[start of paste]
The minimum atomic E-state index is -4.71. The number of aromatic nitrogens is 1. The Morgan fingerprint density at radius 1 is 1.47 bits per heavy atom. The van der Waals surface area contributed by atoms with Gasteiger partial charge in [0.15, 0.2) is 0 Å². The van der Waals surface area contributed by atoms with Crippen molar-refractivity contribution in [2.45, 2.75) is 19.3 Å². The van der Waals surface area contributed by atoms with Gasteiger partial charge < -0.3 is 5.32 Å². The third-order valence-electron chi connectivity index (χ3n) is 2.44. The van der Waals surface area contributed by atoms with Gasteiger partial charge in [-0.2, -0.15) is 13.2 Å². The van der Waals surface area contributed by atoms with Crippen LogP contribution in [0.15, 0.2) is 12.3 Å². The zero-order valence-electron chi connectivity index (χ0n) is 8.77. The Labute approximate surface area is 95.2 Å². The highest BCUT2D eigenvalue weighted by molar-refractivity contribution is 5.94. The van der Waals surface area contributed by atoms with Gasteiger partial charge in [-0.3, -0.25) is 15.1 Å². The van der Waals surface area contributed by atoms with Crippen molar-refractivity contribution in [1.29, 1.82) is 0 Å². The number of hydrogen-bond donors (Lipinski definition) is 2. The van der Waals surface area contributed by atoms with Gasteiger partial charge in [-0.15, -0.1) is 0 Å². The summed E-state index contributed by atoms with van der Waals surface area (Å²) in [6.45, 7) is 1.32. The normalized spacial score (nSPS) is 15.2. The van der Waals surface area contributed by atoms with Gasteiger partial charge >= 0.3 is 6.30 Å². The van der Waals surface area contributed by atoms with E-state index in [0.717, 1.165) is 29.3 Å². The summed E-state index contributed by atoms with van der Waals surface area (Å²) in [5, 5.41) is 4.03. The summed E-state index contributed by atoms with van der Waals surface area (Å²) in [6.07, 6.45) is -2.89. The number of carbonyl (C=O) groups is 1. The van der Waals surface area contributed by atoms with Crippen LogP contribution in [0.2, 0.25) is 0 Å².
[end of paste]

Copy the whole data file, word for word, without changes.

The minimum atomic E-state index is -4.71. The number of aromatic nitrogens is 1. The Morgan fingerprint density at radius 1 is 1.47 bits per heavy atom. The van der Waals surface area contributed by atoms with Gasteiger partial charge in [0.15, 0.2) is 0 Å². The van der Waals surface area contributed by atoms with Crippen molar-refractivity contribution in [2.45, 2.75) is 19.3 Å². The van der Waals surface area contributed by atoms with Gasteiger partial charge < -0.3 is 5.32 Å². The third-order valence-electron chi connectivity index (χ3n) is 2.44. The van der Waals surface area contributed by atoms with Gasteiger partial charge in [-0.2, -0.15) is 13.2 Å². The van der Waals surface area contributed by atoms with Crippen LogP contribution in [0.15, 0.2) is 12.3 Å². The zero-order valence-electron chi connectivity index (χ0n) is 8.77. The Labute approximate surface area is 95.2 Å². The highest BCUT2D eigenvalue weighted by molar-refractivity contribution is 5.94. The van der Waals surface area contributed by atoms with Gasteiger partial charge in [-0.3, -0.25) is 15.1 Å². The van der Waals surface area contributed by atoms with Crippen molar-refractivity contribution in [1.29, 1.82) is 0 Å². The number of hydrogen-bond donors (Lipinski definition) is 2. The van der Waals surface area contributed by atoms with Gasteiger partial charge in [-0.15, -0.1) is 0 Å². The summed E-state index contributed by atoms with van der Waals surface area (Å²) in [6.45, 7) is 1.32. The normalized spacial score (nSPS) is 15.2. The van der Waals surface area contributed by atoms with Gasteiger partial charge >= 0.3 is 6.30 Å². The van der Waals surface area contributed by atoms with E-state index in [0.717, 1.165) is 29.3 Å². The summed E-state index contributed by atoms with van der Waals surface area (Å²) in [5, 5.41) is 4.03. The summed E-state index contributed by atoms with van der Waals surface area (Å²) in [6.07, 6.45) is -2.89. The number of carbonyl (C=O) groups is 1. The van der Waals surface area contributed by atoms with Crippen LogP contribution in [0.2, 0.25) is 0 Å².